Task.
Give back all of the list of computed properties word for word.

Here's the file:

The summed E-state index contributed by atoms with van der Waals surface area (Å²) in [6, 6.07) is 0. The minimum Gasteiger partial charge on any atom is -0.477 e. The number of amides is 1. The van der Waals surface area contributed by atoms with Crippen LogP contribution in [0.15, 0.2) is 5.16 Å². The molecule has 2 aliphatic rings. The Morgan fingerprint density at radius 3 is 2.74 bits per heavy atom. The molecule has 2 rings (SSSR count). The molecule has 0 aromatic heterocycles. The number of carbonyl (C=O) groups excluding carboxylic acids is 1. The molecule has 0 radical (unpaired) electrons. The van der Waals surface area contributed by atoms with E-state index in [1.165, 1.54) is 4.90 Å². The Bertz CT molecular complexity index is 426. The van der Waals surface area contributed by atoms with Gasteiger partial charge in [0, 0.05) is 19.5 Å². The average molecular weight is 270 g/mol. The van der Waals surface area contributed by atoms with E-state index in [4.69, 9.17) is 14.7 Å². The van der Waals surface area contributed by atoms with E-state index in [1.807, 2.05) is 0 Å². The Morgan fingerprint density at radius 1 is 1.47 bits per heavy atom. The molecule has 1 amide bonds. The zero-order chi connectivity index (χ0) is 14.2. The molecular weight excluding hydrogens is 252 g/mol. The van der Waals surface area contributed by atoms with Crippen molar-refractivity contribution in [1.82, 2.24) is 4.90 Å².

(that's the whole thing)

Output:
The summed E-state index contributed by atoms with van der Waals surface area (Å²) in [6, 6.07) is 0. The minimum Gasteiger partial charge on any atom is -0.477 e. The number of amides is 1. The van der Waals surface area contributed by atoms with Crippen LogP contribution in [0.15, 0.2) is 5.16 Å². The molecule has 2 aliphatic rings. The Morgan fingerprint density at radius 3 is 2.74 bits per heavy atom. The molecule has 2 rings (SSSR count). The molecule has 0 aromatic heterocycles. The number of carbonyl (C=O) groups excluding carboxylic acids is 1. The molecule has 0 radical (unpaired) electrons. The van der Waals surface area contributed by atoms with E-state index in [1.165, 1.54) is 4.90 Å². The Bertz CT molecular complexity index is 426. The van der Waals surface area contributed by atoms with Gasteiger partial charge in [0, 0.05) is 19.5 Å². The average molecular weight is 270 g/mol. The van der Waals surface area contributed by atoms with E-state index in [4.69, 9.17) is 14.7 Å². The van der Waals surface area contributed by atoms with E-state index in [1.807, 2.05) is 0 Å². The Morgan fingerprint density at radius 1 is 1.47 bits per heavy atom. The molecule has 1 amide bonds. The zero-order chi connectivity index (χ0) is 14.2. The molecular weight excluding hydrogens is 252 g/mol. The van der Waals surface area contributed by atoms with Crippen molar-refractivity contribution in [1.82, 2.24) is 4.90 Å².